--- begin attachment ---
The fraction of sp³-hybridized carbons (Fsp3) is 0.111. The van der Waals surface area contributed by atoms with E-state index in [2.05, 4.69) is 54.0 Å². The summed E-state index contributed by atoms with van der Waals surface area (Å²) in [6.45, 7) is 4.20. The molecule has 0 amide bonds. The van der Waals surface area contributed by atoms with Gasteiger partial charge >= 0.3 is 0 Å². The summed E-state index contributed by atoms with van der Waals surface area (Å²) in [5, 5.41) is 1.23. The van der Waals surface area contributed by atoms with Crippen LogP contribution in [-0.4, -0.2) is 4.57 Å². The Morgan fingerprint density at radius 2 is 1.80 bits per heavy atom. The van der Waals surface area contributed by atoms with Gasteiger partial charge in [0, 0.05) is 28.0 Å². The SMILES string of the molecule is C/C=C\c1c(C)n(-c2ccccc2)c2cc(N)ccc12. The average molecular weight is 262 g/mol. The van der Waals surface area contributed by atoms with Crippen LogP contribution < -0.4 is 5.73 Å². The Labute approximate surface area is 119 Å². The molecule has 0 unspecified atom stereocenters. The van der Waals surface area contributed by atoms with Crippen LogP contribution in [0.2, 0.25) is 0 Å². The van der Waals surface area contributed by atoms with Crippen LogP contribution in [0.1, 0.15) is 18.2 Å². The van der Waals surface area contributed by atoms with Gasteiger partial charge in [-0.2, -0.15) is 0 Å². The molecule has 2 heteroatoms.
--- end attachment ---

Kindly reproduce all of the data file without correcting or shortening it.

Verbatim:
The fraction of sp³-hybridized carbons (Fsp3) is 0.111. The van der Waals surface area contributed by atoms with E-state index in [2.05, 4.69) is 54.0 Å². The summed E-state index contributed by atoms with van der Waals surface area (Å²) in [6.45, 7) is 4.20. The molecule has 0 amide bonds. The van der Waals surface area contributed by atoms with Gasteiger partial charge >= 0.3 is 0 Å². The summed E-state index contributed by atoms with van der Waals surface area (Å²) in [5, 5.41) is 1.23. The van der Waals surface area contributed by atoms with Crippen LogP contribution in [-0.4, -0.2) is 4.57 Å². The Morgan fingerprint density at radius 2 is 1.80 bits per heavy atom. The van der Waals surface area contributed by atoms with Gasteiger partial charge in [0, 0.05) is 28.0 Å². The SMILES string of the molecule is C/C=C\c1c(C)n(-c2ccccc2)c2cc(N)ccc12. The average molecular weight is 262 g/mol. The van der Waals surface area contributed by atoms with Crippen LogP contribution < -0.4 is 5.73 Å². The Labute approximate surface area is 119 Å². The molecule has 0 unspecified atom stereocenters. The van der Waals surface area contributed by atoms with Crippen LogP contribution in [0.2, 0.25) is 0 Å². The van der Waals surface area contributed by atoms with Crippen LogP contribution in [0.1, 0.15) is 18.2 Å². The van der Waals surface area contributed by atoms with Gasteiger partial charge in [-0.2, -0.15) is 0 Å². The molecule has 2 heteroatoms.